Research ( full-time, part-time)
January, April, September
MPhil: Full-time, from 1 to 3 years. Part-time, from 2 to 4 years.
PhD via progression from MPhil, including that period: Full-time, from 2.5 to 5 years. Part-time, from 3.5 to 6 years.
PhD: Full-time, from 2 to 4 years. Part-time, from 3 to 6 years.
For further guidance on the duration of Research Degrees please refer to the Research Degrees Regulations.
Distance-learning supervision available on this course.
This course is located in the Cambridge School of Creative Industries. Find out more about our research.
Our PhD research programmes will allow you to explore your own interests in the area of film and television production, supported by the expertise of our staff.
Find out more about studying during COVID-19 in the Entry requirements section, below.
Informed by your particular discipline, you’ll critically contextualise your work, clarifying theoretical and practical research-based enquiries, and contributing distinctive new ideas to the field.
You’ll be allocated two supervisors, with additional staff members available if necessary. Our supervisors are experienced in most areas of film and television production, including the management of media SMEs, the effect of digitisation on programme production and distribution, narrative in factual programming, experimental film and video, cinematography and the role of the director of photography, and the 'glass ceiling' in factual programming. You can see a full list of research areas in the Supervision and support section below.
Based in the historic Cambridge School of Art, you’ll be part of a growing community of researchers from many different fields. We provide various research forums and hold regular seminars and informal presentations for our postgraduate and research students. We also have links with our Faculty’s StoryLab Research Institute and Anglia Research Centre in Media and Culture (ARCMedia).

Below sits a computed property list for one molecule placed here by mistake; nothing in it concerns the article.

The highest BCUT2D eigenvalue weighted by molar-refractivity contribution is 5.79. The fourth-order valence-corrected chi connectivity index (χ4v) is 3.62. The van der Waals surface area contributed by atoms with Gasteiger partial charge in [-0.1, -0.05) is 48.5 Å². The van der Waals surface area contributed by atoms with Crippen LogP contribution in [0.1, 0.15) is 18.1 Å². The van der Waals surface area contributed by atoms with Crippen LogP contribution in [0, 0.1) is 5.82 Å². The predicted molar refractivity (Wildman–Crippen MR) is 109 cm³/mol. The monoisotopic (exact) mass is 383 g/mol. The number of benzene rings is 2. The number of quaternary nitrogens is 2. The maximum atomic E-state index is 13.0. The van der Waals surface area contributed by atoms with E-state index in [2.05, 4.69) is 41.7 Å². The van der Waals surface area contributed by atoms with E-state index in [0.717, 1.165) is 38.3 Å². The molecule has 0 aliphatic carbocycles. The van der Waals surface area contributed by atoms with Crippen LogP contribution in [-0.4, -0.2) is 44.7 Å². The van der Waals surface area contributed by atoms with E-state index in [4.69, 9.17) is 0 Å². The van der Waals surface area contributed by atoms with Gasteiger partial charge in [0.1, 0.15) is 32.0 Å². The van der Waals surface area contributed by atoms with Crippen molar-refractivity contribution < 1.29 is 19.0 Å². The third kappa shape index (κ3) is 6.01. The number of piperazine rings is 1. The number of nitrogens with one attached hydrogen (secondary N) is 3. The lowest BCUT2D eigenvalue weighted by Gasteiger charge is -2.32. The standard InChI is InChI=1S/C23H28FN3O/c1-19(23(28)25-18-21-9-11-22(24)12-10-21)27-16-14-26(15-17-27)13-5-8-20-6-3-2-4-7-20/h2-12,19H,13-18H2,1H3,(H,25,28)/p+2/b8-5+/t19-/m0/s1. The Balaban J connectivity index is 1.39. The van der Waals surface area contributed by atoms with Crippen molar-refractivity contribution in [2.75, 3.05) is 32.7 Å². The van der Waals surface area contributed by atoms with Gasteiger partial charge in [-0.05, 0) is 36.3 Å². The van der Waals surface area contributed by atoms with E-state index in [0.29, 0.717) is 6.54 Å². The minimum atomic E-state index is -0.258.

You’ll have the chance to take part in various exhibition and conference opportunities in the area of film and television production, and benefit from our strong links with institutions like the Cambridgeshire Film Consortium, the Cambridge Arts Picturehouse, Kettle's Yard, and the University of Cambridge's Centre for Research into Arts, Social Sciences, and Humanities (CRASSH).
All your subject-specific studies will be enhanced and supported by our University-wide training sessions, where you’ll gain important research expertise in areas like ethics, presentations, intellectual property and digital scholarship.
You’ll be supervised and supported by staff who have professional and academic expertise in film and television production, and have worked on the production of many films, documentaries and television programmes. Our research expertise includes:
Shreepali Patel: documentary; creative tools of production in storytelling across genres; audience/user engagement in site specific, multi-platform and interactive audio-visual projects; cross-disciplinary collaborations between audiovisual art, science and politics.
Catherine Elliott: social history and film; the documentary; gender and television; current trends in the British television industry; the history of educational television.
Sophie Jackson: alternative storytelling in both fiction and non-fiction films; the changing landscape of financing and distribution of independent films.
Using our creative expertise and industry connections in Cambridge and beyond, we create experiences that entertain, educate, inspire and improve lives.
At Cambridge School of Creative Industries, we believe in the importance of experimentation and risk-taking to create experiences that entertain, educate, inspire and improve lives.
Whether writing bestselling fiction, creating challenging documentaries or sharing a piano with people on the autism spectrum, the expertise of our staff goes far beyond teaching. Their research produces significant funding success, leading to important publications and international conferences.
You’ll have the chance to work in our television studios, multimedia studios, and DVD, video, animation and 16mm editing suites, as well as access to the British Film Institute, the University of Cambridge Library and our own campus library.